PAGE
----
PAUL: Some of the big news this morning is that Australia is reporting they are taking very seriously and giving a lot of credence to these Chinese reports that they heard two pulses, two pulses, two signals in the Southern Indian Ocean in a new search area that hadn't previously been on their radar.

BLACKWELL: But as CNN aviation correspondent Rene Marsh tells us those readings came from a handheld hydrophone and experts are quick to exercise caution about their reliability.

Good morning, Rene.

RENE MARSH, CNN AVIATION AND GOVERNMENT REGULATION CORRESPONDENT: Well, Christi and Victor, we now know more about equipment used on the Chinese ship when that pinging sound was reportedly detected. We spoke to the company that makes it and they tell us divers can use it or it can be used handheld from the surface like the Chinese are doing in this video.

But clearly this hydrophone does not go as deep as the towed pinger. Remember the towed pingers is what crews are using on board the Australian ship Ocean Shield. It can go 20,000 feet deep far away from any noise on the surface. From this video, you can see this hydrophone got nowhere near that because, again, they're using it from the surface on top of the water.

Now the reason depth is so important is because you have to be within a one to two-mile radius to reliably detect the pings from the black boxes. One concern is, false positive. The maker of the hydrophone the Chinese are using also says interference from another device in the ocean is possible -- Christi, Victor.

BLACKWELL: All right, Rene Marsh reporting for us. Rene, thank you.

And we've got new information. We'll go to our live reporter in Perth, Australia, in just a moment. Stay with us.


PAUL: Now for an update on mortgages. Thirty-year fixed rates rose slightly this week. Other rate are slightly down, let's take a look.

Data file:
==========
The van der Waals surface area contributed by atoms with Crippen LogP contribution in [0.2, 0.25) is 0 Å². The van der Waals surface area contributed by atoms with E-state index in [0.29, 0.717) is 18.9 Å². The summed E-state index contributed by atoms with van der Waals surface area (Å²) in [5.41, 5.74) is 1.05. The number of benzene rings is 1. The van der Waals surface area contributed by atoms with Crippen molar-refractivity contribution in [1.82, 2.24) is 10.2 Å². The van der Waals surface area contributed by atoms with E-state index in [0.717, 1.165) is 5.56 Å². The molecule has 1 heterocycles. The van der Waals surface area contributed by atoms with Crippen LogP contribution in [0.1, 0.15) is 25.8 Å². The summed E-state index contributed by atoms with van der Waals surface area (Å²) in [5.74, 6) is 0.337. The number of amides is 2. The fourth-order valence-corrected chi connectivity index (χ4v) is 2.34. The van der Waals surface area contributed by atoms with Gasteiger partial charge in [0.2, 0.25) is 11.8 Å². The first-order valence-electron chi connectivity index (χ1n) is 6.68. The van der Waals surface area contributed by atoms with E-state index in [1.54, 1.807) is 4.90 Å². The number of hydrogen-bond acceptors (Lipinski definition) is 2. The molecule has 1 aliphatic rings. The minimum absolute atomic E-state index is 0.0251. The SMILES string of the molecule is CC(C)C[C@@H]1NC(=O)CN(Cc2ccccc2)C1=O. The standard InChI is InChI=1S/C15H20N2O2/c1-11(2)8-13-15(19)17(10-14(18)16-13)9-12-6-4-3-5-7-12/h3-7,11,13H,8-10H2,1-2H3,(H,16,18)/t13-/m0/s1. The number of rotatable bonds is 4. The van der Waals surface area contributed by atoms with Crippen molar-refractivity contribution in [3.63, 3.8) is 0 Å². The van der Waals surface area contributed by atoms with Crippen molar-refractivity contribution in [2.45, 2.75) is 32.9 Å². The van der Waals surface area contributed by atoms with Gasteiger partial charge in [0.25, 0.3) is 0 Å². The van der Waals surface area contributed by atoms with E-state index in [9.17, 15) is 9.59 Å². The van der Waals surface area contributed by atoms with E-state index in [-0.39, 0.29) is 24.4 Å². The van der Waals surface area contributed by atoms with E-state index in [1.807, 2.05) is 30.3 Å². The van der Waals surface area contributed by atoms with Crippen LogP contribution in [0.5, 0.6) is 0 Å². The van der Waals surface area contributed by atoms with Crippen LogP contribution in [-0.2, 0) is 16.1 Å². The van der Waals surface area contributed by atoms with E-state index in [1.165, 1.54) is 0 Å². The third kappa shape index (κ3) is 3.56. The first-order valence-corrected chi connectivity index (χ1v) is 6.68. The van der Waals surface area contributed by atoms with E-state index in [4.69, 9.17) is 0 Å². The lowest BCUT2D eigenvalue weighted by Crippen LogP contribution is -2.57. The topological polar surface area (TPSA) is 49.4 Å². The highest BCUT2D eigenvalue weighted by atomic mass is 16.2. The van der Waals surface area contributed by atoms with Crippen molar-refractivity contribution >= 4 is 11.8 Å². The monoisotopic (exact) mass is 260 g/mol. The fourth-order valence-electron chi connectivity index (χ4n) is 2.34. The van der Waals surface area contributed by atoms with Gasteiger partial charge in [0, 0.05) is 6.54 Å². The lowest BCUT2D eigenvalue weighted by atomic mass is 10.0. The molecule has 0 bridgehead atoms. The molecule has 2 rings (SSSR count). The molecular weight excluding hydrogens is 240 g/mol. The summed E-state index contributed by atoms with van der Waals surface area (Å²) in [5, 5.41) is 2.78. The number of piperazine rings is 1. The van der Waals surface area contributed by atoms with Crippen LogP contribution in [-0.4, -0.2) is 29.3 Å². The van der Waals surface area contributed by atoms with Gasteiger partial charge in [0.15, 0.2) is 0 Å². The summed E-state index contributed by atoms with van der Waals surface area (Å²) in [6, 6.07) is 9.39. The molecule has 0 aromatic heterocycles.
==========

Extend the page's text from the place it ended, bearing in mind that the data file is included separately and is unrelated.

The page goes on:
PAUL: Good morning to you on this Sunday morning. Thank you so much for sharing your time with us, I'm Christi Paul.

BLACKWELL: I'm Victor Blackwell. Welcome to our viewers here in the U.S. and around the world, you're watching CNN's special breaking news coverage of missing Malaysian Airlines Flight 370.

PAUL: Yes, we want to bring you up to speed with two major pieces of breaking news overnight in the search for Flight 370. First of all we start with this startling new details about the jet's possible path.

BLACKWELL: Yes. A senior Malaysian government official tells CNN that Flight 370 may have been flown on purpose along a route designed to avoid radar detection. Well, this comes from a new analysis of radar data that shows the plane flew north of Indonesia and around Indonesian air space after it made that mysterious left turn and flew across the Malaysian peninsula.

Our source says investigators reached their conclusion after reviewing radar track data from neighboring countries.

PAUL: Now, in the meantime, a British Navy vessel is rushing as we speak to that area where a Chinese ship reported twice picking up electronic signals beneath the surface. Now, the HMS Echo is due to arrive there in less than eight hours at this point.